Yes. We identified one very successful organization that had, in many ways, done exactly what needed to be done. It was a professional services firm that had been implementing a strategy to drive inclusiveness for 20 years. At the early stage of implementation, the company was a slight market leader. As they developed their strategy, they became a clear leader.
To understand how they did this, my colleagues and I gathered all the public data and internal documentation available about their inclusiveness efforts. The information showed us that they had experienced repeated cycles of what we call "analysis and action." By this, we mean they didn't just rush ahead and institute a new policy. Instead, they first studied what was going on, trying to understand the problem in the organization (analysis). Then, they brought people together from across all levels of the organization. This was critical for action -- to make sure what they were doing was relevant and also to get buy-in. They also brought in external advisers to give credible answers to the questions that people were asking. Together, they came to understand what sort of solutions would work for the problems that arose at each stage of analysis. Each action period would drive a subsequent period of change.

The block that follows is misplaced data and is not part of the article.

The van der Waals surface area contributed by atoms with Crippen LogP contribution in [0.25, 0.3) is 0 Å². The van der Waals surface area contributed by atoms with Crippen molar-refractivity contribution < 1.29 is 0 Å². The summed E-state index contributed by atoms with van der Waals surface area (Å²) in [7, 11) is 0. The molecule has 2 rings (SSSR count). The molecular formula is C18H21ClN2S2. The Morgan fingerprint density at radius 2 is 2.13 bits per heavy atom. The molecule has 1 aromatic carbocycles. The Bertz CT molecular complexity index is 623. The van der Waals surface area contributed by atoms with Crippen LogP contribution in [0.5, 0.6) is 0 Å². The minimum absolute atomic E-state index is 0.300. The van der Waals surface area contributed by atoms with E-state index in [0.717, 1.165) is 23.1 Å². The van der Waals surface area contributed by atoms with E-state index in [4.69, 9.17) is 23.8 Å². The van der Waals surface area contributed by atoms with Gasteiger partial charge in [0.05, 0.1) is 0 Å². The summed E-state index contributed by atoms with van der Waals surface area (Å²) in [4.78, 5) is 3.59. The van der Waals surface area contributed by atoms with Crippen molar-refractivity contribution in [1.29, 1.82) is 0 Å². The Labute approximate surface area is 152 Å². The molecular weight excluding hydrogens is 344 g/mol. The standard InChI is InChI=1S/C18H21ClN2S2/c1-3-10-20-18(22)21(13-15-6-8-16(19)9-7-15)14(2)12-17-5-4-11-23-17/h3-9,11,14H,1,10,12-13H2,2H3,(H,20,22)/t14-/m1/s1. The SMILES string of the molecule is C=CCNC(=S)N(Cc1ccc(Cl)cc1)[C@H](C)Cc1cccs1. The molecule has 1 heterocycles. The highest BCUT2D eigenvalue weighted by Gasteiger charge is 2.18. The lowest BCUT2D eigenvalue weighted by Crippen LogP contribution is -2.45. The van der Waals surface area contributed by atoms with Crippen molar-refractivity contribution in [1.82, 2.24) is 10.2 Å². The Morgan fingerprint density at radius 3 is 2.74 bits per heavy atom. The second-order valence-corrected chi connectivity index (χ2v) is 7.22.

How does bias show up in an organization?
There are many ways that bias or discrimination in the workplace can play out. Bias can be rooted in beliefs about certain cultures, age groups or gender. It's often unconscious. Ultimately, it means that some people don't have access to the same information or opportunities that others do. And this has a significant impact on the overall agility and speed of an organization.
In the case of the professional services firm we studied, they found evidence of a widespread belief that women simply could not, would not and should not be doing work as good as or equivalent to men. To address this, they carried out inclusiveness training and, importantly, diversified the ways that women and men worked together. A key factor was the CEO, who was actively involved every step of the way. Working both top-down and bottom-up was essential.
After a few years, they found that bias was going away, but women were still underrepresented. So, they entered another phase of analysis. This led to a new set of recommendations in terms of structural change and rearranging the way work was done in the organization. This, in turn, led to new actions supported by leadership and bottom-up activities. They continued on and on in this way.
At one point, the CEO was less involved, and they saw a dip in results, so he became more involved again. They were able to see this because all changes aimed at driving inclusiveness were tied to metrics and consistently followed. They were integrated across the organization and into the broader strategy of the company. Today, the company is a leader in gender inclusion.
It's no surprise that organizations that rank as the best places for women to work are also places where everybody wants to work, regardless of gender. They are places that allow individuals within the organization to thrive in very different ways than organizations that don't foster inclusiveness.